- pmt_list5(pmt_t, pmt_t, pmt_t, ...)
- pmt_list6(pmt_t, pmt_t, pmt_t, ...)

- pmt_t pmt_list_add(pmt_t list, pmt_t object)

List items cannot be removed, as they are implemented as constants.

To access the nth element in a list, the following method is available which returns the nth element:- pmt_t pmt_nth(size_t n, pmt_t list)

The following exercises PMT lists:

```
pmt_t p_list1 = pmt_list1(PMT_T);
p_list1 = pmt_list_add(p_list1, PMT_F);
pmt_t p_list2 = pmt_list2(PMT_T, PMT_F);
pmt_equal(p_list1, p_list2); // Returns true
pmt_t p_element0 = pmt_nth(0, p_list2); // Access elements
pmt_t p_element1 = pmt_nth(1, p_list2);
pmt_eqv(p_element0, PMT_T); // Returns true
pmt_eqv(p_element1, PMT_F); // Returns true
```

### Uniform Vectors¶

Uniform PMT vectors are for storing vectors of common C++ types. The following types are supported:- uint8_t, int8_t, uint16_t, int16_t, uint32_t, int32_t, uint64_t, int64_t, float, double, std::complex<float>, std::complex<double>

*pmt_t*, where the first parameter is the number of elements to create and the second parameter is a fill parameter for initializing all of the elements to a specific value:

- pmt_make_u8vector(size_t, uint8_t)
- pmt_make_s8vector(size_t, int8_t)
- pmt_make_u16vector(size_t, uint16_t)
- pmt_make_s16vector(size_t, int16_t)
- pmt_make_u32vector(size_t, uint32_t)
- pmt_make_s32vector(size_t, int32_t)
- pmt_make_u64vector(size_t, uint64_t)
- pmt_make_s64vector(size_t, int64_t)
- pmt_make_f32vector(size_t, float);
- pmt_make_f64vector(size_t, double);
- pmt_make_c32vector(size_t, std::complex<float>)
- pmt_make_c64vector(size_t, std::complex<double>)

- pmt_<type>vector_ref(pmt_t, size_t)

The following is an example of uniform vectors:

```
static const int nelements = 64;
pmt_t s16vec = pmt_make_s16vector(nelements, 0); // Initializes all 64 elements to 0
size_t vec_size;
int16_t *elements = pmt_s16vector_writable_elements(s16vec, vec_size); // Returns pointer, vec_size is set to 64
// Now you can access the elements like a standard array
for(int i=0; i<vec_size; i++)
elements[i] = 1;
```

### Dictionaries¶

A dictionary behaves exactly like a hash. PMT objects are referenced with a pmt_symbol (string-like PMT type).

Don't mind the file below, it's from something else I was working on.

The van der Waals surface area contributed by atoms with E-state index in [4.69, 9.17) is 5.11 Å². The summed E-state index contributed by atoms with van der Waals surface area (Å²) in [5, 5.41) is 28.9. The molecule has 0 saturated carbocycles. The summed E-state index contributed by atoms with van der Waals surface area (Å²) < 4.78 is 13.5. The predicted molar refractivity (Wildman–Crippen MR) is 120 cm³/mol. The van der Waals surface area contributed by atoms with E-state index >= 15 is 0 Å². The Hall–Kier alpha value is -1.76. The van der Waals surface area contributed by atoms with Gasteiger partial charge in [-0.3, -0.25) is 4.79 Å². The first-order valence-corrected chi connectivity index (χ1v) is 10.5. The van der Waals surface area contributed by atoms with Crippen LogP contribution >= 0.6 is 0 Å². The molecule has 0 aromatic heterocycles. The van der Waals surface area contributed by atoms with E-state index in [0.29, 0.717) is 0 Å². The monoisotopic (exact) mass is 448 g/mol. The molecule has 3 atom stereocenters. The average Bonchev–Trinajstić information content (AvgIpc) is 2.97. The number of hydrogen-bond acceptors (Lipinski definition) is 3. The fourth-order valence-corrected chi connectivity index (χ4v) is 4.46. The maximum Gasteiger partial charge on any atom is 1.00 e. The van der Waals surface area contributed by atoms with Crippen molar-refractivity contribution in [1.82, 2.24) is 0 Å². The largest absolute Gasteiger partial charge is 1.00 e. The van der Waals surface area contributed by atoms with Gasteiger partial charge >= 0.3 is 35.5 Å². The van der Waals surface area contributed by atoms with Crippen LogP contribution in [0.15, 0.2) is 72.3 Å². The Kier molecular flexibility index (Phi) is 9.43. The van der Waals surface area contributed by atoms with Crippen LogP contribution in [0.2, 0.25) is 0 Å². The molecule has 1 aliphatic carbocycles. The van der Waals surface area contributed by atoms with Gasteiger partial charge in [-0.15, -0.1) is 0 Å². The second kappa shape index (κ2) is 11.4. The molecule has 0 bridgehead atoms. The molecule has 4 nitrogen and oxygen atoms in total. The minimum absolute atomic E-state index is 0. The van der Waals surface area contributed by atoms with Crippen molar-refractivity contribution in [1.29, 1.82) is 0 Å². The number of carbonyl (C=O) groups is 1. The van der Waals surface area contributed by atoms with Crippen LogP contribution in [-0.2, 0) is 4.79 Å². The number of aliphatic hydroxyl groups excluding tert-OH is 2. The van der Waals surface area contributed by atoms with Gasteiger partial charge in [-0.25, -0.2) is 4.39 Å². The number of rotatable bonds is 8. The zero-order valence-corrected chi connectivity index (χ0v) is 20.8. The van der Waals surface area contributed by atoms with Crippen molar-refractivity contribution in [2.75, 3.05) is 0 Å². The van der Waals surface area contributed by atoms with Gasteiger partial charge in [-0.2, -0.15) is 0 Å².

To create a dictionary, use:- pmt_t pmt_make_dict()

- dict = pmt_dict_add(pmt_t dict, pmt_t symbol, pmt_t value)

*error_val*if the symbol (hash key) did not exist:

- pmt_dict_ref(pmt_t dict, pmt_t symbol, pmt_t error_val)

- pmt_is_dict(pmt_t)

The following is an example of using dictionaries:

```
pmt_t p_dict = pmt_make_dict(); // Empty dictionary
p_dict = pmt_dict_add(p_dict, pmt_symbol("number of dogs"), pmt_integer(3));
p_dict = pmt_dict_add(p_dict, pmt_symbol("number of cats"), pmt_integer(5));
p_dict = pmt_dict_add(p_dict, pmt_symbol("has a dog"), PMT_T);
p_dict = pmt_dict_add(p_dict, pmt_symbol("has a turtle"), PMT_F);
if(pmt_is_dict(p_dict)) {
pmt_t p_ndogs = pmt_dict_ref(p_dict, pmt_symbol("number of dogs"), PMT_NIL);
pmt_t p_ncats = pmt_dict_ref(p_dict, pmt_symbol("number of cats"), PMT_NIL);
pmt_t p_dog = pmt_dict_ref(p_dict, pmt_symbol("has a dog"), PMT_NIL);
pmt_t p_turtle = pmt_dict_ref(p_dict, pmt_symbol("has a turtle"), PMT_NIL);
std::cout << "I have " << pmt_to_long(p_ndogs) << " dogs!\n";
std::cout << "I have " << pmt_to_long(p_ncats) << " cats!\n";
if(pmt_eqv(p_dog, PMT_T))
std::cout << "I have a dog\n"; // This will be outputted
else
std::cout << " I do not have a dog\n";
if(pmt_eqv(p_turtle, PMT_T))
std::cout << "I have a turtle\n";
else
std::cout << "I do not have a turtle\n"; // This will be outputted
}
```

### Any¶

When there is nothing to store your type, use a pmt_any. This allows you to cast anything into a pmt_t using boost::any cast.

Example:

```
typedef struct d_frame_hdr_t {
long src_addr;
long dst_addr;
} +attribute+((+packed+));
d_frame_hdr_t my_header;
my_header.src_addr = 3;
my_header.dst_addr = 4;
pmt_t p_any = pmt_make_any(my_header);
// After extracting using pmt_any_ref the following will be true:
// extract_header.src_addr == 3
// extract_header.dst_addr == 4
d_frame_hdr_t extract_header = boost::any_cast<d_frame_hdr_t> (pmt_any_ref(p_any));
```

## Conversion between Python Objects and PMTs¶

Although PMTs can be manipulating in python using the python versions of the C++ interfaces there are some additional goodies that make it easier to work with PMTs in python.

In particular there are functions to automate the conversion of python booleans, strings, integers, longs, floats, complex numbers, dictionaries, lists, tuples and combinations thereof into their equivalent PMTs.

Two functions capture most of this functionality.

- pmt.to_pmt - Converts a python object to a PMT.
- pmt.to_python - Converts a PMT into a python object.